1. I make my own corn tortillas so they are a bit bigger than typical corn sized tortillas. They are also probably the best thing ever and pretty easy to make too.

          1. No special machine needed. Get some non-gmo, organic masa from Gold Mine Foods. Mix 2 c with 1 1/4 c water. Press a tangerine size between two wax-paper lined dinner plates (or a tortilla press). Cook in a hot, flat pan for about a minute on each side. These are soooo delicious.

          2. I just watched some youtube videos by the experienced makers, they roll them out in perfect circles in a flash. Ha ha, now YOU try it! Mine looked sorta amoeba like…but they tasted great! lol

    2. I’m lazy, so I often make an organic burrito bowl: canned beans, frozen diced onions, some cilantro or something green, frozen corn and salsa or pasta sauce. Mix it up. Microwave it. Top with a few small avocado wedges and voila! I often put on steamed or microwave warmed organic corn tortillas.

      1. Hah..i thought i was the only one. Actually I do this with alot of my meals. Instead of separating each side I just usually mix everything together. Looks gross though

      2. Heh heh, sounds familiar! One night I was craving the carbs so I got some masa harina (that they make the corn tortillas with) and just mixed it with a little beer…(tastes awesome and gives it a little rise if you do it quick and don’t mix too much), slop spoonfuls on top of the already hot and cooked other ingredients, cover and nuke for a couple minutes until they are firm. Tortilla dumplings? lol

    3. Corn tortillas. Yes they’re usually small, but they generally have no added oils or shortening, they’ve delicious lightly toasted, and the best ones (found in a few refrigerated sections) can have as few as two ingredients: corn and lime.

    4. Food For Life’s Ezekiel makes sprouted fat-free tortillas, but I have yet to find a way to make them soft and easy to wrap as a burrito (so I usually just put all my burrito fillings on one, more tostada-style, and cut it up and eat it that way). Another good option is to use a big collard leaf (or big lettuce leaf) instead of a tortilla.

        1. I haven’t tried steaming them, but have done the water/microwave trick and it works – but doesn’t stay soft for long. By the time I’ve built my burrito and try to wrap it, the tortilla is stiff again. Will try the steaming trick next time, thanks!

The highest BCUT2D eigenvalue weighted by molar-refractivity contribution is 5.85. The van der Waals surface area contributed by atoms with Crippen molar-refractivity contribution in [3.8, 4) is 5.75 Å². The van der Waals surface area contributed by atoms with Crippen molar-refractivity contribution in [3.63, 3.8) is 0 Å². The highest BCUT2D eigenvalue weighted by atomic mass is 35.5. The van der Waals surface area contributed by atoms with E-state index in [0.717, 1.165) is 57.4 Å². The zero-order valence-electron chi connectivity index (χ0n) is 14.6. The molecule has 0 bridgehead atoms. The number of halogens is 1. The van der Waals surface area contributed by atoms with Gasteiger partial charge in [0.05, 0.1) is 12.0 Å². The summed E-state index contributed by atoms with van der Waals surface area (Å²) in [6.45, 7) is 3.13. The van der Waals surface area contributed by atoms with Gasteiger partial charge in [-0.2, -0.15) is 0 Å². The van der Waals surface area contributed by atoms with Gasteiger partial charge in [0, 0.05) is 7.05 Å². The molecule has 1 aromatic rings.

1. I like and use both those options and have been enjoying the collard leaf option a lot lately – I’ve been experimenting and finding that it makes interesting combinations with various kinds of stuffing.

    5. Corn tortillas are usually a safe bet. I know what you mean though we’ve all seen the giant white flour tortillas in the store that can last for like 2 months due to the hydrogenated oil. Some stores will sell more fresh tortillas or whole grain ones. Those made with sprouted grains like Laloofah mentioned below are also a good choice. Beans and salsa alone is fine, too :-) Sometimes adding a sliver of avocado really brings out the flavors!

      1. The best no-fat wheat burrito tortilla substitute that I have found is at WholeFoods Mkt. It is an organic whole wheat Lavash flat bread that has only two or three ingredients. It is very soft when warmed slightly and wraps a burrito nicely. I also use it for tortilla chips after I crisp it up in a toaster oven. Strong enough for use dipping use in hummus and bean dips. Plus I use it for thin crust pizza. I pre-crisp one half of a flat bread lavash (about a 6 x 10″) piece and then put the toppings on and re-bake. I forget the brand name but it is kept in a refrigerated cabinet and sells out quickly.

        It is by far the most useful product that I’ve found. I like all the Eziekel products too including their tortillas, but they are not practical for burritos or even simple tacos based on my experience.

    6. A little organic masa flour with warm water, mix to right consistency – not wet not dry – flatten with a book or a tortilla maker, put on a hot skillet, turn when the edges start to dry out. When it starts to puff up, it’s ready. SO much better than tortillas bought in a plastic package! It takes a little practice, but once you get it it’s really not difficult and you’ll love the results.